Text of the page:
By doing so, we become more peaceful and content with ourselves, knowing that we are in perfect harmony with the world. Essentially, that’s just how we’re naturally programmed to function.
If we take care of those around us, the planet, help when someone’s in need, and avoid gossip, harmful actions, and negativity, we’ll connect better with our inner selves and everything around us.
Practicing Sila is meant to calm an agitated mind and bring peace and serenity within. Living a simple, minimalist life can also help you become more content and peaceful.
Then, it’s important to avoid harmful words, and replace them with positive speech. Include truth and kindness in your words, and eliminate lies, harsh talk, and gossip.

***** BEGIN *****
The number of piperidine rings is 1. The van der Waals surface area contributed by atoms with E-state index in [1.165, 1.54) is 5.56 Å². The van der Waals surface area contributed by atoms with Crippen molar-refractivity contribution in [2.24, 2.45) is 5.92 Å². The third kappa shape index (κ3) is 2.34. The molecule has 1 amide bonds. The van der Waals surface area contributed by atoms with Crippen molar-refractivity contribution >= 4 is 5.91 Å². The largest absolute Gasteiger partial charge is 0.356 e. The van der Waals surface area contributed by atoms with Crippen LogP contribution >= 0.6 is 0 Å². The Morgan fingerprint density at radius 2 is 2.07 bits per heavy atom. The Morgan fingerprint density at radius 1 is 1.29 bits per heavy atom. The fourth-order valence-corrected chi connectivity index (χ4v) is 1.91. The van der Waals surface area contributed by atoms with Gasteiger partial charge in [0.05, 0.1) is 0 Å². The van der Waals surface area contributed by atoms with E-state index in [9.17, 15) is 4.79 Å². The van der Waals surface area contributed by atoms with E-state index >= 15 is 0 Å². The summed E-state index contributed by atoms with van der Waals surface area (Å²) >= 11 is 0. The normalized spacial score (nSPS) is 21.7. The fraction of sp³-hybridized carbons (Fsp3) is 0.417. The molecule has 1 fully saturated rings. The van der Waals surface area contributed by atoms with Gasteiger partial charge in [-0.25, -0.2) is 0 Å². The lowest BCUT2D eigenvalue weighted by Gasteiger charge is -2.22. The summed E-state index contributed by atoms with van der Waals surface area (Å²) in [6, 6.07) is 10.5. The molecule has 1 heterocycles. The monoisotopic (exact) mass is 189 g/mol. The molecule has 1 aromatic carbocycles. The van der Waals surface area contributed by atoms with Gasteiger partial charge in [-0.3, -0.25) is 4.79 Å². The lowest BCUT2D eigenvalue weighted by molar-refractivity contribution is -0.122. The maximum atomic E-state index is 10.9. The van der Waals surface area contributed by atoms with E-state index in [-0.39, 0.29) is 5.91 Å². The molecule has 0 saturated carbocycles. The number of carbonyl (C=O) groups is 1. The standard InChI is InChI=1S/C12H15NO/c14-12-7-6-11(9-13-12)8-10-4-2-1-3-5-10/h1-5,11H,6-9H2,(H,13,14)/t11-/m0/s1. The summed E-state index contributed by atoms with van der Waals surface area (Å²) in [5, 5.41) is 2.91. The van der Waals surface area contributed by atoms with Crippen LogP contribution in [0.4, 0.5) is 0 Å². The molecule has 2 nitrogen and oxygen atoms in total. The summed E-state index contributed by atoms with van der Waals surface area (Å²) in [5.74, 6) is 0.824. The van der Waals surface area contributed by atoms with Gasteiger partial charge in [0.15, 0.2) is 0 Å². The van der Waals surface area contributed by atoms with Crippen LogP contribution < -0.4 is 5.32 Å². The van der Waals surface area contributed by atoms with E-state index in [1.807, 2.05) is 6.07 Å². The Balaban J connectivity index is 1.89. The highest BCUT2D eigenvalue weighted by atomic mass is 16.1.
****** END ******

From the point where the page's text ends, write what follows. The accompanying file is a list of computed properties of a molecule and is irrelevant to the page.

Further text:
Follow up your words with actions. Don’t kill, injure, hurt, or harm living beings in any way. Instead, look to cure, treat, help, and bring peace to those around you.
Carry these principles with you at your job, and seek to make a living from something that doesn’t perpetuate harm or hate, such as gambling, selling drugs, or promoting destructive behaviors.
Lesson 3: Meditation is a great way to connect your mind to the body and soul while finding inner peace.
Meditation, or Bhāvanā, implies balancing, controlling, and training our mind to become more peaceful, let go of anxieties and the inner chatter that occupies our mind throughout the day.
If you have a troubled mind, and you find that you’re frustrated and feel unsettled inside, it becomes more difficult to perpetuate kindness and positivity, and that’s what Sila is about, right?
Living right and changing your mindset can be challenging, but it’s worth it when you succeed at doing so and find yourself at peace with your mind, body, and spirit.